(We interrupt your regularly scheduled Where in the World Wednesday for a truly scary Halloween post. Fair warning, this post contains a couple photos you don’t want to see while you’re eating, and some graphic descriptions of my gruesome illness.)
Australia is trying to kill me. Not with the expected methods–shark attacks, spider bites, bloodthirsty dingoes, or calculating crocodiles–but with something far more bizarre and at the same time mundane. I’m stuck in Australia with a bad case of shingles.
SHINGLES. Like you get when you’re 80. I’ve had mysterious ailments all week, and finally on Monday I saw a doctor who said, “Oh yes, that’s a bad case of shingles you have in your eye.” IN MY EYE. And all around it. Y’all, I do not even need to dress up for Halloween this year. I’m going totally natural. Naturally gross, that is.
I hope this photo conveys to you just how nasty the left side of my face is right now. Lesions from my forehead to my eyebrow, in the little crook of the eye where you get eye gunk at night, and all down my nose. A sprinkling on my cheeks. And then a bright red eye peering out between swollen eyelids. The most comfortable position is for me to have the eye closed, but that does not mean I am comfortable. I’m constantly leaking tears, which I have to be careful when dabbing so as not to disturb the lesions on my face. (LESIONS. Like a freakin’ leper over here.) Despite all the leaking, the eye isn’t lubricating much, so it’s dry and sometimes I feel the lower lid sticking to the eyeball. The eyeball itself is alternately itchy and sore, like part of it ripped, so even when my eye is closed I feel that. All this eye leaking means some of the liquid is going down the nasal passage, so I’m blowing my nose all the time too. All the bones in my face ache, and while the lesions aren’t too painful right now, the doctor assures me they will be. Oh, and I have a stabbing pain in a specific spot on my head, like someone sending an electric shock through my brain every 10 minutes or so. Shingles: they are not fun.
What is going on with me? If you had chicken pox when you were a kid, it’s possible you could get shingles later. If your immune system is compromised, the chicken pox virus might come out to play, and it takes the form of shingles. What happens is one nerve branch is affected (maybe more, on me it seems to be just this one), so all along that nerve branch you get lesions and pain, and in bad cases, the nerve damage can be permanent and sometimes you can even get scarring. Let’s not get ahead of ourselves here, the doctor thinks I got to him in time for the antiviral drugs to be effective, which should keep permanent nerve damage out of the picture, but you don’t know until it’s over. And since it’s a virus, it just hangs out in your body and comes back when conditions are right and it’s feeling malicious. As with other ailments, if you’ve had it once, you’re more susceptible to having it again. GOODY.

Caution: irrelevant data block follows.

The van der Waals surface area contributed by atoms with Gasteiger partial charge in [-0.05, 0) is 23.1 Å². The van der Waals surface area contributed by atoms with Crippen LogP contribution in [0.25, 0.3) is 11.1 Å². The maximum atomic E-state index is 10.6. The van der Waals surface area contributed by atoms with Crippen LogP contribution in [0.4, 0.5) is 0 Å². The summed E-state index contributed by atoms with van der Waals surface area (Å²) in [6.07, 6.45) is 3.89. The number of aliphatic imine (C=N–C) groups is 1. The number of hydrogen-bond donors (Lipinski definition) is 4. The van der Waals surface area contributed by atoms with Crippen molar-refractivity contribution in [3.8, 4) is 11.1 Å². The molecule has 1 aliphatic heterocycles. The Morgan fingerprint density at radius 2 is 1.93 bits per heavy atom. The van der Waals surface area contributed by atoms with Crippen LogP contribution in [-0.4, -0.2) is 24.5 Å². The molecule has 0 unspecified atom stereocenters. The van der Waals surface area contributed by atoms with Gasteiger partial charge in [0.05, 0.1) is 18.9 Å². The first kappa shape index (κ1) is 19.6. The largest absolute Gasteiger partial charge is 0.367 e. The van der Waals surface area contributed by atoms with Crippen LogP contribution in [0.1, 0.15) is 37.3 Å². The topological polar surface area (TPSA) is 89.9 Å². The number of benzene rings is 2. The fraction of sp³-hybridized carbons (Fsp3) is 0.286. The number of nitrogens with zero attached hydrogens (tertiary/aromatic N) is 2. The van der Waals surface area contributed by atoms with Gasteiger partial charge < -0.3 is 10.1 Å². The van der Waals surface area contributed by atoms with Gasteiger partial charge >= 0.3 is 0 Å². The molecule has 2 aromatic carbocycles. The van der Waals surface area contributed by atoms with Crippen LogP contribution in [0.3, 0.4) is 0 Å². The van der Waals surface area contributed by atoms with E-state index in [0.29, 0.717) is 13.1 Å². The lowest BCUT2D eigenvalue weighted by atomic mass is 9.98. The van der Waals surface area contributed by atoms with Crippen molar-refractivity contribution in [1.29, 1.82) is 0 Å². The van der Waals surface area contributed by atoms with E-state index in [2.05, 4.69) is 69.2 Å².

Well, how did I get here? By doing too much, too fast on this trip, is how. The last few weeks before I left were highly stressful (leaving a job; discovering bedbugs–yes, that’ll be another post; saying goodbye to everyone I know and love). I did relax in Hawaii, although as you’ve seen from the blog posts, we did pack a lot in as well. When I got to Australia, I thought I was pacing myself okay, but it might’ve been too much for my exhausted body to handle. Illness is rough enough without thinking that you probably brought some of it on yourself, and it’s all compounded by my annoyance that I couldn’t handle it. I thought after 29 years of inhabiting this body, I was a pretty good guess on what it could do. It’s frustrating to be told in gross, lesion-y terms that I was wrong.
Now, out of the whole country of Australia, this is the place to be stuck. I’m staying with relatives in Byron Bay, and they’ve generously offered me a room for as long as I need to heal. I’m in a home and not a hostel, I have my own room and bathroom, I share meals with the family, and when I’m feeling up to it, I can walk into town for people-watching and cheesecake-eating. I’m hugely grateful to them for putting me up, and for ferrying me to the doctor as well!
I should be clear that although going full throttle probably contributed to getting me in this state, I had a lot of fun doing it. I hope the Where in the World Wednesday posts and occasional Facebook updates convey just how beautiful Australia is, and how much I’ve enjoyed seeing it.
I’d hoped to be in Melbourne by this time, but that’s just not going to happen. It hurts to open my eye for too long, so I’m not sure how much writing I’ll be able to do, but I do plan to catch up somewhat. I’ll take it slow and easy, and hopefully in a few weeks I’ll be able to carry on. These aren’t the adventures I was hoping to have on my trip, but such is the nature of travel: you truly never know what’s next.